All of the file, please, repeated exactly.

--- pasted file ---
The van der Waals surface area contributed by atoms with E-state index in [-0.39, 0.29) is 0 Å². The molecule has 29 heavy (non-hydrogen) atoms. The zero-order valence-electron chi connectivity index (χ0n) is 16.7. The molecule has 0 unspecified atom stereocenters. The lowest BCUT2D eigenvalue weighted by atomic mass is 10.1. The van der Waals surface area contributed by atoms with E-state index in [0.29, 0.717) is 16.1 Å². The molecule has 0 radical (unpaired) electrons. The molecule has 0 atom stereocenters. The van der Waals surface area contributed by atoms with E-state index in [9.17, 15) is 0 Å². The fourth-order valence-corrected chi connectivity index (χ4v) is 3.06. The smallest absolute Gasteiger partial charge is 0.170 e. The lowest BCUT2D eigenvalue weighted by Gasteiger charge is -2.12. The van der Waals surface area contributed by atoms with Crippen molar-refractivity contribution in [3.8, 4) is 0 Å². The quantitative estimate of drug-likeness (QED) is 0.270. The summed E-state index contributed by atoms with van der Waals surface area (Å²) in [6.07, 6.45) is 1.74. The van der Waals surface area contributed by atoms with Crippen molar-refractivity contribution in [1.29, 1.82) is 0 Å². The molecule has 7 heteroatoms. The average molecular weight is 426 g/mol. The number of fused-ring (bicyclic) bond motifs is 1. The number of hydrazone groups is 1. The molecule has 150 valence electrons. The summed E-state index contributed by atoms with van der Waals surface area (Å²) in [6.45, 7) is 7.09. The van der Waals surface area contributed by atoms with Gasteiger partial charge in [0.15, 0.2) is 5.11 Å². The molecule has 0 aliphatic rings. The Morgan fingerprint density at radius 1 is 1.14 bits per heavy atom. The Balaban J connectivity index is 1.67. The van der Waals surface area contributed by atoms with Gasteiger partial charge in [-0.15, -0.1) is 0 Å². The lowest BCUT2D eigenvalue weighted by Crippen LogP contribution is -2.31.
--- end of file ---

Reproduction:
The van der Waals surface area contributed by atoms with E-state index in [-0.39, 0.29) is 0 Å². The molecule has 29 heavy (non-hydrogen) atoms. The zero-order valence-electron chi connectivity index (χ0n) is 16.7. The molecule has 0 unspecified atom stereocenters. The lowest BCUT2D eigenvalue weighted by atomic mass is 10.1. The van der Waals surface area contributed by atoms with E-state index in [0.29, 0.717) is 16.1 Å². The molecule has 0 radical (unpaired) electrons. The molecule has 0 atom stereocenters. The van der Waals surface area contributed by atoms with E-state index in [9.17, 15) is 0 Å². The fourth-order valence-corrected chi connectivity index (χ4v) is 3.06. The smallest absolute Gasteiger partial charge is 0.170 e. The lowest BCUT2D eigenvalue weighted by Gasteiger charge is -2.12. The van der Waals surface area contributed by atoms with Crippen molar-refractivity contribution in [3.8, 4) is 0 Å². The quantitative estimate of drug-likeness (QED) is 0.270. The summed E-state index contributed by atoms with van der Waals surface area (Å²) in [6.07, 6.45) is 1.74. The van der Waals surface area contributed by atoms with Crippen molar-refractivity contribution in [1.29, 1.82) is 0 Å². The molecule has 7 heteroatoms. The average molecular weight is 426 g/mol. The number of fused-ring (bicyclic) bond motifs is 1. The number of hydrazone groups is 1. The molecule has 150 valence electrons. The summed E-state index contributed by atoms with van der Waals surface area (Å²) in [6.45, 7) is 7.09. The van der Waals surface area contributed by atoms with Gasteiger partial charge in [0.15, 0.2) is 5.11 Å². The molecule has 0 aliphatic rings. The Morgan fingerprint density at radius 1 is 1.14 bits per heavy atom. The Balaban J connectivity index is 1.67. The van der Waals surface area contributed by atoms with Gasteiger partial charge in [-0.15, -0.1) is 0 Å². The lowest BCUT2D eigenvalue weighted by Crippen LogP contribution is -2.31.